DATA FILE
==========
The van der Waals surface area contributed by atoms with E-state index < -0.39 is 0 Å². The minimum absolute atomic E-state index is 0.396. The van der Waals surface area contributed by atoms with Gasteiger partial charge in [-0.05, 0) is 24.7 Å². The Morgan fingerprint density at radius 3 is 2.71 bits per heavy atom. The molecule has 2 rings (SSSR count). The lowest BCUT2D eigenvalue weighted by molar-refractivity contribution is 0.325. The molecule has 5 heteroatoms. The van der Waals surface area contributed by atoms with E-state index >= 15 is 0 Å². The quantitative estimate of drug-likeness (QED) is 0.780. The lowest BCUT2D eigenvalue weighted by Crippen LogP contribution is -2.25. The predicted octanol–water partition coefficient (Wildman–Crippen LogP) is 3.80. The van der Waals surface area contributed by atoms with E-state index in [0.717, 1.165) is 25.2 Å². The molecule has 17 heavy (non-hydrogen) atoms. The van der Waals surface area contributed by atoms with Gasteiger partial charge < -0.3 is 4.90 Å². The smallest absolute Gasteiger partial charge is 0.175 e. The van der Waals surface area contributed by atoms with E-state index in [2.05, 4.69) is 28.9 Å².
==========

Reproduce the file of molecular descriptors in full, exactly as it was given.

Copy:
The van der Waals surface area contributed by atoms with E-state index < -0.39 is 0 Å². The minimum absolute atomic E-state index is 0.396. The van der Waals surface area contributed by atoms with Gasteiger partial charge in [-0.05, 0) is 24.7 Å². The Morgan fingerprint density at radius 3 is 2.71 bits per heavy atom. The molecule has 2 rings (SSSR count). The lowest BCUT2D eigenvalue weighted by molar-refractivity contribution is 0.325. The molecule has 5 heteroatoms. The van der Waals surface area contributed by atoms with E-state index >= 15 is 0 Å². The quantitative estimate of drug-likeness (QED) is 0.780. The lowest BCUT2D eigenvalue weighted by Crippen LogP contribution is -2.25. The predicted octanol–water partition coefficient (Wildman–Crippen LogP) is 3.80. The van der Waals surface area contributed by atoms with E-state index in [0.717, 1.165) is 25.2 Å². The molecule has 17 heavy (non-hydrogen) atoms. The van der Waals surface area contributed by atoms with Gasteiger partial charge < -0.3 is 4.90 Å². The smallest absolute Gasteiger partial charge is 0.175 e. The van der Waals surface area contributed by atoms with E-state index in [2.05, 4.69) is 28.9 Å².